Stricter criminal sentences supported in Mexico, death penalty discussed

By Erica Christoffer

Hilario Rodriguez knows about the increased violence in Mexico all too well.

A resident of Chicago’s Pilsen neighborhood, Rodriguez’ father lives in Michoacán, not far from Morelia, the state capital where Mexican Independence Day celebrations were terrorized when hand grenades were thrown into a crowd Sept. 15. Seven people were killed.

His father is safe, he said, but is concerned about citizens being targeted by warring drug cartel.

“They won’t stop until they’re given what they want,” said Rodriguez.

What they want, he said, is secure territory to move drugs, and a blind eye from government and police.

That’s why Rodriguez supports capital punishment.

“For me, it’s a better way to clean up the streets,” said Rodriguez, supporting the idea that the death penalty deters crime.

But the chances of government officials gaining enough support from Mexicans to legalize the death penalty are slim-to-none, he said.

“They won’t pass it; they definitely won’t pass it,” Rodriguez said.

There are currently two opposing views in Mexico, as illustrated by recent events. The Mexican government, currently led by the National Action Party (PAN), tried to halt the execution of Mexican citizen Jose Medellin on Aug. 5 in Texas. But on the other hand, in Mexico’s Green Party (PVEM), some politicians are proposing the death penalty in light of the attack in Morelia and influx of kidnappings and murders.

Mexican Congresswoman Gloria Lavara Mejía released a statement on the PVEM website calling for legalization of capital punishment, which was abolished in 2005, citing cases where the threat of the death penalty served as a deterrent to criminals. While Mexican President Felipe Calderon announced Aug. 7 he would seek stricter sentencing guidelines, including life sentences for kidnappers and murders, however he did not say he supports the death penalty.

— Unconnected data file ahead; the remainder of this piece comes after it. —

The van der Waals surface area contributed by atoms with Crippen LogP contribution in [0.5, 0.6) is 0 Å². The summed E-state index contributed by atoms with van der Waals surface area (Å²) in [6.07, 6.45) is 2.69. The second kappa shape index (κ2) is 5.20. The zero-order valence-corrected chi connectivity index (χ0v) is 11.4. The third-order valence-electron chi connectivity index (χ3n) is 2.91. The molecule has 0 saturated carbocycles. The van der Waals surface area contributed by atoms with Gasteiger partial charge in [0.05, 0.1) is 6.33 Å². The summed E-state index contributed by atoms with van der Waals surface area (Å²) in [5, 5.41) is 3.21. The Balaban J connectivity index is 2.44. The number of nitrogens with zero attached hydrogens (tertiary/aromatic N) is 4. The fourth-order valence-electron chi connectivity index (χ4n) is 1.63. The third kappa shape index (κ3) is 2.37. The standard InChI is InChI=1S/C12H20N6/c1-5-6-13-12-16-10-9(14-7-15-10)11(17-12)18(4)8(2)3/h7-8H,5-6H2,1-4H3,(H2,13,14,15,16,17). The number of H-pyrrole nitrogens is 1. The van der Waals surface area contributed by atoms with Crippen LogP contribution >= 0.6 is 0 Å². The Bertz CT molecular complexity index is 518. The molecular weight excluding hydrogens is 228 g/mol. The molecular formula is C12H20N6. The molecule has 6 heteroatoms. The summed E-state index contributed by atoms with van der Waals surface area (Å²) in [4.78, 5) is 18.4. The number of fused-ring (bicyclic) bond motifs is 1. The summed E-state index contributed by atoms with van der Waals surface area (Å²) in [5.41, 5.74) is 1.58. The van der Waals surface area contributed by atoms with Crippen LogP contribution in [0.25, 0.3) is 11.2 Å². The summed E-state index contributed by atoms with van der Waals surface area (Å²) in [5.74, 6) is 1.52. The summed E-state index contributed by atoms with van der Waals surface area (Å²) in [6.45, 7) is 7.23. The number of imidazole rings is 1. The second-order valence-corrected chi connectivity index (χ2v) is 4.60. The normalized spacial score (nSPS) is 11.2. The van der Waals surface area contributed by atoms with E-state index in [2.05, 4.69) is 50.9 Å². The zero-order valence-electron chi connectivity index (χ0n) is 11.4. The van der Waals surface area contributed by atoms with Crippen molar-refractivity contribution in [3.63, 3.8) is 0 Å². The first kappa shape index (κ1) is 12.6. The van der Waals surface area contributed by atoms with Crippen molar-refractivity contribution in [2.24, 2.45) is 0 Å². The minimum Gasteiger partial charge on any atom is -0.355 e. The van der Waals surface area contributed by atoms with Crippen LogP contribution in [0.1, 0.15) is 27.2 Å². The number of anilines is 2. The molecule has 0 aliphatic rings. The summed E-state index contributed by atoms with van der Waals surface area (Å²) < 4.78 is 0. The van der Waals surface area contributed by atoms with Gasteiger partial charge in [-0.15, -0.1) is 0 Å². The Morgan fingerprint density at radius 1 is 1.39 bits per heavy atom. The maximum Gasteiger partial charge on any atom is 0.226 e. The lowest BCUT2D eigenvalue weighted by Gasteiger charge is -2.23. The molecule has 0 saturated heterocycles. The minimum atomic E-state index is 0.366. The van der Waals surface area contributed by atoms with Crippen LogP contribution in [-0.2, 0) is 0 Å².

“Our understanding is that the proposal to reintroduce capital punishment in Mexico has not been taken seriously by the political establishment,” said Piers Bannister, coordinator of Amnesty International’s death penalty team.

Amnesty International, a human rights organization based in London and operating throughout the world, opposes the death penalty in all cases.

“We believe that every execution is a violation to the most fundamental right: the right to life,” Bannister said.

It is unlikely that the government would try and resume capital punishment, Bannister said, pointing to Mexico’s history of opposing the death penalty at international level and the executions of Mexican citizens in the U.S.

Yet Michel Marizco, a Mexican news blogger and columnist, wrote that the political winds have changed in Mexico since the death penalty was abolished three years ago by President Vincente Fox. Citizens are becoming less and less tolerant of the violence and police corruption.

Honorina Alcocer, a native to Mexico who now resides in Chicago’s Little Village, said she is a recent supporter of capital punishment. She takes the recent discussion on stricter sentencing for criminals in Mexico as a positive sign.

“I think the people would want it because there are a lot of problems [in Mexico],” Alcocer said.

Bannister said there is always some support for the death penalty from the public because some believe it will stop crime. However, statistics have not proven that capital punishment serves as a deterrent to crime more effectively than other harsh punishments, he said.

What’s more, the Catholic Church is very powerful in Mexico, Bannister said, and has great influence over the PAN, the leading party, which is against the death penalty.

Mar Munoz-Visoso, assistant director of media relations at the U.S. Conference of Catholic Bishops, said the Church is opposed to capital punishment and supports restrictions against its use. However, no formal consultations with the Mexican Bishops Conference on the death penalty have occurred since the newfound debate started south of the border started this summer, she said.